October 2, 2014

Miloš Karadaglić is not the first classical music rock star, but he’s the rock star of the moment. Milos — he goes by that name alone — is young, handsome and a guitar hero. Not loud, though; on the contrary, he claims his interpretation of Joaquín Rodrigo‘s Concierto de Aranjuez, which he will play with the Cleveland Orchestra on its Miami season premiere November 14 and 15, emphasizes a softness he learned from Miles Davis‘ dictum that “the softer you play it, the stronger it gets.” Rodrigo’s piece is a recording and concert warhorse, and its second movement has been interpreted over and over … Continue reading

August 7, 2014

Much to be said about each concert, but let me post my 2-cents worth of preview. We expect a concert of chestnuts to open The Cleveland Orchestra’s Miami Residency and this season is no exception. However, if there’s one chestnut I never get tired or hearing it’s Rodrigo’s Concierto de Aranjuez, no matter that it’s been performed and reinterpreted ad nauseam. No nausea for me, just the vertigo of overwhelming Spanish romanticism, to which conductor Giancarlo Guerrero would seem perfectly suited. The Beethoven/Shostakovitch pairing that follows in the next two concerts is bracing: how politics and ideology intersect with classical composition. It’s … Continue reading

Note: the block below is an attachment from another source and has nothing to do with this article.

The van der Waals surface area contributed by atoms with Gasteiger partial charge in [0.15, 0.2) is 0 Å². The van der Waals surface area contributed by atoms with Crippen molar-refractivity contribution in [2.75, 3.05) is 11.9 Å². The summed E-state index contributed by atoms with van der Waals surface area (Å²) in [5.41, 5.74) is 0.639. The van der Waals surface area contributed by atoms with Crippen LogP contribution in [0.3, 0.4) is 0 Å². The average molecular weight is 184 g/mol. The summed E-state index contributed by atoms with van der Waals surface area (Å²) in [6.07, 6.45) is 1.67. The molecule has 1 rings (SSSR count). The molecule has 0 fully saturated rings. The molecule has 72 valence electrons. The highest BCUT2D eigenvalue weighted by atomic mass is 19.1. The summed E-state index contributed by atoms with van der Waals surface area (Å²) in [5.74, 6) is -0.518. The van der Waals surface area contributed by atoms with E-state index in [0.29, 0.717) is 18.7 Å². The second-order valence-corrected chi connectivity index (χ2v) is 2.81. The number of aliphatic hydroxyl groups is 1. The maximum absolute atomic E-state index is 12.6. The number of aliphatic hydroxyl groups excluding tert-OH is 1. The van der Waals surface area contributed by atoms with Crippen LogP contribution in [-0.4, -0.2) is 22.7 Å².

July 15, 2014

An NPR piece Monday on Lebron James was themed “A Tale of Two Cities”, adding to the growing commentary on the Miami Heat superstar going back to his home roots with the Cleveland Cavaliers. Much was made of the grief felt by fans in Cleveland when he left for South Florida and the compensatory grief felt now among Heat fans. The story tried to get some juice from the fact that Julia Tuttle, the “Mother of Miami” hailed from Cleveland. They could have gotten some more interesting juice not far from where Lebron made his mark with the Heat. When I … Continue reading

March 22, 2014
Colin Currie

The Cleveland Orchestra season closed with bravura. One doesn’t think of Mozart as mellow, but, in truth, the Overture from The Abduction from the Seraglio that opened the concert was but an amuse-gueule, given what followed.     Jennifer Higdon‘s Percussion Concerto, written for Colin Currie, who performed it, is nothing but dazzling. After his performance, I asked Currie if he was into Afro-Cuban percussion, and he said there was some of it in the piece, though, of course, it was a very deep subject. It had occurred to me that the Cuban-Americans in the audience might have been stirred by … Continue reading


The ghost of Igor Stravinsky hovered, in a friendly way, over MOCA, the North Miami art museum, Thursday evening as The Cleveland Orchestra and the Frost School of Music presented an evening of chamber ensembles. The works included two works by Frost composition students, and before the second presentation, Apollonian Echo, composer Peter Learn, who was introduced by Frost School professor Lansing McLoskey, told the audience that by coincidence he and the other Frost composer of the evening, Richard Yates, had written works that quoted Stravinsky. Learn said it had to do with 2013 marking the centennial of the (raucous) premiere of … Continue reading